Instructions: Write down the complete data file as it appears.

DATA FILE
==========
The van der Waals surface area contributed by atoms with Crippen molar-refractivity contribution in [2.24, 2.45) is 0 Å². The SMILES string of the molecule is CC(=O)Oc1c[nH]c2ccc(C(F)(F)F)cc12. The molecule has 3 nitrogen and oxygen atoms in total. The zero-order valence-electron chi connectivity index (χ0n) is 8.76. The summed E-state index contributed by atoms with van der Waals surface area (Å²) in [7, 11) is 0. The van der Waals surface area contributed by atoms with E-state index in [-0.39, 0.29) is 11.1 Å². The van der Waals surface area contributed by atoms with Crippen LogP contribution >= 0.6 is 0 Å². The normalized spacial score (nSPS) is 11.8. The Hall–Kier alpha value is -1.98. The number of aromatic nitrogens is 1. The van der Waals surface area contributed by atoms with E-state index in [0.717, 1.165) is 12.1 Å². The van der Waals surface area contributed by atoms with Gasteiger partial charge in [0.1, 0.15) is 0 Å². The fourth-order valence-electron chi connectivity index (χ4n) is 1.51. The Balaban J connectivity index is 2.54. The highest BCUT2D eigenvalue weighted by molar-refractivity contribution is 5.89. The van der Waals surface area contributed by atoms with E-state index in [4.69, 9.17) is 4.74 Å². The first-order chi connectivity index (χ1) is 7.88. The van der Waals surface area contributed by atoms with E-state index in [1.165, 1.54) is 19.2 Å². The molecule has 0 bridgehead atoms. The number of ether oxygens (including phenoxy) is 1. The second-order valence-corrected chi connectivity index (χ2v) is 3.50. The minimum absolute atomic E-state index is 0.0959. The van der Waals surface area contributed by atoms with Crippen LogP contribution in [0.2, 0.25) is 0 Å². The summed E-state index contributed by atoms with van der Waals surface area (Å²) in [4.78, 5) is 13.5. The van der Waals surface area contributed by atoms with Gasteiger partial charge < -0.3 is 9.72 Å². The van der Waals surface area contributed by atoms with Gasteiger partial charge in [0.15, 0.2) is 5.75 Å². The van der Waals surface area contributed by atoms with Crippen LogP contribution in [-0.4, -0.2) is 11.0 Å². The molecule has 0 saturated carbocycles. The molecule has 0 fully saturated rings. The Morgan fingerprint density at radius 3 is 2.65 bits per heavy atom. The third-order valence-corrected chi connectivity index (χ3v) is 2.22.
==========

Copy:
The van der Waals surface area contributed by atoms with Crippen molar-refractivity contribution in [2.24, 2.45) is 0 Å². The SMILES string of the molecule is CC(=O)Oc1c[nH]c2ccc(C(F)(F)F)cc12. The molecule has 3 nitrogen and oxygen atoms in total. The zero-order valence-electron chi connectivity index (χ0n) is 8.76. The summed E-state index contributed by atoms with van der Waals surface area (Å²) in [7, 11) is 0. The van der Waals surface area contributed by atoms with E-state index in [-0.39, 0.29) is 11.1 Å². The van der Waals surface area contributed by atoms with Crippen LogP contribution >= 0.6 is 0 Å². The normalized spacial score (nSPS) is 11.8. The Hall–Kier alpha value is -1.98. The number of aromatic nitrogens is 1. The van der Waals surface area contributed by atoms with E-state index in [0.717, 1.165) is 12.1 Å². The van der Waals surface area contributed by atoms with Gasteiger partial charge in [0.1, 0.15) is 0 Å². The fourth-order valence-electron chi connectivity index (χ4n) is 1.51. The Balaban J connectivity index is 2.54. The highest BCUT2D eigenvalue weighted by molar-refractivity contribution is 5.89. The van der Waals surface area contributed by atoms with E-state index in [4.69, 9.17) is 4.74 Å². The first-order chi connectivity index (χ1) is 7.88. The van der Waals surface area contributed by atoms with E-state index in [1.165, 1.54) is 19.2 Å². The molecule has 0 bridgehead atoms. The number of ether oxygens (including phenoxy) is 1. The second-order valence-corrected chi connectivity index (χ2v) is 3.50. The minimum absolute atomic E-state index is 0.0959. The van der Waals surface area contributed by atoms with Crippen LogP contribution in [0.2, 0.25) is 0 Å². The summed E-state index contributed by atoms with van der Waals surface area (Å²) in [4.78, 5) is 13.5. The van der Waals surface area contributed by atoms with Gasteiger partial charge < -0.3 is 9.72 Å². The van der Waals surface area contributed by atoms with Gasteiger partial charge in [0.15, 0.2) is 5.75 Å². The van der Waals surface area contributed by atoms with Crippen LogP contribution in [-0.4, -0.2) is 11.0 Å². The molecule has 0 saturated carbocycles. The molecule has 0 fully saturated rings. The Morgan fingerprint density at radius 3 is 2.65 bits per heavy atom. The third-order valence-corrected chi connectivity index (χ3v) is 2.22.